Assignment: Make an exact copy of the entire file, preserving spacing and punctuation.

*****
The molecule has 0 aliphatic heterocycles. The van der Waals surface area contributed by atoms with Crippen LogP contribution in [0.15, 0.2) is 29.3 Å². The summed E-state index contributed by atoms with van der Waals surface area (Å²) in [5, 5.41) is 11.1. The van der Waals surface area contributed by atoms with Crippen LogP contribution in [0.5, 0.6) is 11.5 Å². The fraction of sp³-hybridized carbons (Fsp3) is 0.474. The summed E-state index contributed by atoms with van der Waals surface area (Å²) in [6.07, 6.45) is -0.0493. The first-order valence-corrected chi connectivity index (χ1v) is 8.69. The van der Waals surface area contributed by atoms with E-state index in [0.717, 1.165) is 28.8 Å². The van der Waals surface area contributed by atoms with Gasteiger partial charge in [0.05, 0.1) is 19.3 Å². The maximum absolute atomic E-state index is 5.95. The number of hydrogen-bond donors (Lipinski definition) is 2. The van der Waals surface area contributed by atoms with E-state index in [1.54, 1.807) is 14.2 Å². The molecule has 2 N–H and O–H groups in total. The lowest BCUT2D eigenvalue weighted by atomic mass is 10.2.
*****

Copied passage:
The molecule has 0 aliphatic heterocycles. The van der Waals surface area contributed by atoms with Crippen LogP contribution in [0.15, 0.2) is 29.3 Å². The summed E-state index contributed by atoms with van der Waals surface area (Å²) in [5, 5.41) is 11.1. The van der Waals surface area contributed by atoms with Crippen LogP contribution in [0.5, 0.6) is 11.5 Å². The fraction of sp³-hybridized carbons (Fsp3) is 0.474. The summed E-state index contributed by atoms with van der Waals surface area (Å²) in [6.07, 6.45) is -0.0493. The first-order valence-corrected chi connectivity index (χ1v) is 8.69. The van der Waals surface area contributed by atoms with E-state index in [0.717, 1.165) is 28.8 Å². The van der Waals surface area contributed by atoms with Gasteiger partial charge in [0.05, 0.1) is 19.3 Å². The maximum absolute atomic E-state index is 5.95. The number of hydrogen-bond donors (Lipinski definition) is 2. The van der Waals surface area contributed by atoms with E-state index in [1.54, 1.807) is 14.2 Å². The molecule has 2 N–H and O–H groups in total. The lowest BCUT2D eigenvalue weighted by atomic mass is 10.2.